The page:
Anyone familiar with Amazon knows that this is what the company does. It crowds out smaller rivals through quality service and razor-thin margins. But Gartner did have some good news for Amazon's rivals. Apparently the secret to long-term survival in the IaaS market might be as simple as going niche, seeing as the only other market leader identified was Outsourcer CSC, a firm favored by traditional IT departments.
Will the IaaS industry follow The Rule of Three and Four?
I really don't see why not. There's no wave of antitrust litigation against Amazon, regulations for IaaS are few and far between, and Amazon's ability to price out its mid-size competitors will discourage other companies from entering the industry. Yes, Amazon is the king of the jungle right now, but there's ample room for a number two and three. Originally I pegged Google as an obvious contender because IaaS is a logical extension of its business model and the company has deep enough pockets to fight Amazon on price.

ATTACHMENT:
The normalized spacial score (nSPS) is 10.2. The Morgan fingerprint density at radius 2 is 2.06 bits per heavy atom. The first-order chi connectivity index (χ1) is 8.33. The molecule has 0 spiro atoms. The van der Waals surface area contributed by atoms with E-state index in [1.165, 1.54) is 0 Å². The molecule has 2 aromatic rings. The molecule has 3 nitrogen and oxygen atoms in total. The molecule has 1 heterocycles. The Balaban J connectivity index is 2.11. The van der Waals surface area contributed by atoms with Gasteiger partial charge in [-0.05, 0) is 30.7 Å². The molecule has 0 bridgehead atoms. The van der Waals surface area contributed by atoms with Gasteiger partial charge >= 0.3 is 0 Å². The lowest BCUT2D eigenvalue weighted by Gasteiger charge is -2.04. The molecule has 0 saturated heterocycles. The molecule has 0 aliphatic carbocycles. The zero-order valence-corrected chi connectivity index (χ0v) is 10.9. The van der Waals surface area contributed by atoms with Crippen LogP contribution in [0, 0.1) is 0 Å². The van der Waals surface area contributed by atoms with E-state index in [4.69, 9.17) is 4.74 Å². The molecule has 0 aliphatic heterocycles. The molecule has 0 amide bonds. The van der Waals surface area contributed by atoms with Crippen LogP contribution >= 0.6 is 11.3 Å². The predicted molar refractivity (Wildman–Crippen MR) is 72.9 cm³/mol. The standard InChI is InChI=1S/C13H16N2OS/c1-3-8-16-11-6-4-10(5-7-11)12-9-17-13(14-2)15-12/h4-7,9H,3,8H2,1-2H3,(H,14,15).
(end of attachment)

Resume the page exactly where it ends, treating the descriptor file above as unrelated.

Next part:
But Mr. Henderson's insights convinced me that the tag team of Verizon and Oracle is a far better play. He famously wrote that "if a firm is outside the top three, it should attempt to improve its position through consolidation or by shifting the basis of competition," (my emphasis). Right now, the basis of competition is price, but only because new developments haven't been taken into account.
Changing the rules
Verizon's huge win over the FCC recently shattered our concept of net neutrality. As a result, Internet service providers like Verizon can manipulate the quality of service between content producers and end users. Netflix is a great example. If Verizon and AT&T wanted to compete with Netflix, they can now tip the Internet speed in favor of their own websites and no regulatory agency has the power to stop them.